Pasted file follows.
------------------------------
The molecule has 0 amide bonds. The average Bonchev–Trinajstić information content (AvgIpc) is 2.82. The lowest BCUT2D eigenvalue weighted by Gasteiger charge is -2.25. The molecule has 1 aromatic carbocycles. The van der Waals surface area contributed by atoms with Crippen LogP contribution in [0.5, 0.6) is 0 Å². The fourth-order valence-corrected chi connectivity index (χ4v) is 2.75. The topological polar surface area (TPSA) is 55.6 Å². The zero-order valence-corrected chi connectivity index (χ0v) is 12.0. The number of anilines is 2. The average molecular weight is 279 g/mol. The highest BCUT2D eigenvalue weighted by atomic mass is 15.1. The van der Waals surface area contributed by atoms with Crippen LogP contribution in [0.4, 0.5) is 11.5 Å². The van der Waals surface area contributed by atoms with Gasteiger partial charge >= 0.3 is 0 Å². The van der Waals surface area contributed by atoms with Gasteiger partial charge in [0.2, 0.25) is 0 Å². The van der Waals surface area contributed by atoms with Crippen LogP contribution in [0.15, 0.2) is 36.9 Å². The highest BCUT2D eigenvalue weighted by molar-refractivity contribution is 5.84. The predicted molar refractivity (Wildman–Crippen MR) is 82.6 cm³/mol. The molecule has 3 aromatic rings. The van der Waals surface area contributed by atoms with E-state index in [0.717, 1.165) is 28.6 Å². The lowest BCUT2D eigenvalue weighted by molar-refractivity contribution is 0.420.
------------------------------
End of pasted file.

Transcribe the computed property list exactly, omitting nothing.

The molecule has 0 amide bonds. The average Bonchev–Trinajstić information content (AvgIpc) is 2.82. The lowest BCUT2D eigenvalue weighted by Gasteiger charge is -2.25. The molecule has 1 aromatic carbocycles. The van der Waals surface area contributed by atoms with Crippen LogP contribution in [0.5, 0.6) is 0 Å². The fourth-order valence-corrected chi connectivity index (χ4v) is 2.75. The topological polar surface area (TPSA) is 55.6 Å². The zero-order valence-corrected chi connectivity index (χ0v) is 12.0. The number of anilines is 2. The average molecular weight is 279 g/mol. The highest BCUT2D eigenvalue weighted by atomic mass is 15.1. The van der Waals surface area contributed by atoms with Crippen LogP contribution in [0.4, 0.5) is 11.5 Å². The van der Waals surface area contributed by atoms with Gasteiger partial charge >= 0.3 is 0 Å². The van der Waals surface area contributed by atoms with Gasteiger partial charge in [0.2, 0.25) is 0 Å². The van der Waals surface area contributed by atoms with Crippen LogP contribution in [0.15, 0.2) is 36.9 Å². The highest BCUT2D eigenvalue weighted by molar-refractivity contribution is 5.84. The predicted molar refractivity (Wildman–Crippen MR) is 82.6 cm³/mol. The molecule has 3 aromatic rings. The van der Waals surface area contributed by atoms with E-state index in [0.717, 1.165) is 28.6 Å². The lowest BCUT2D eigenvalue weighted by molar-refractivity contribution is 0.420.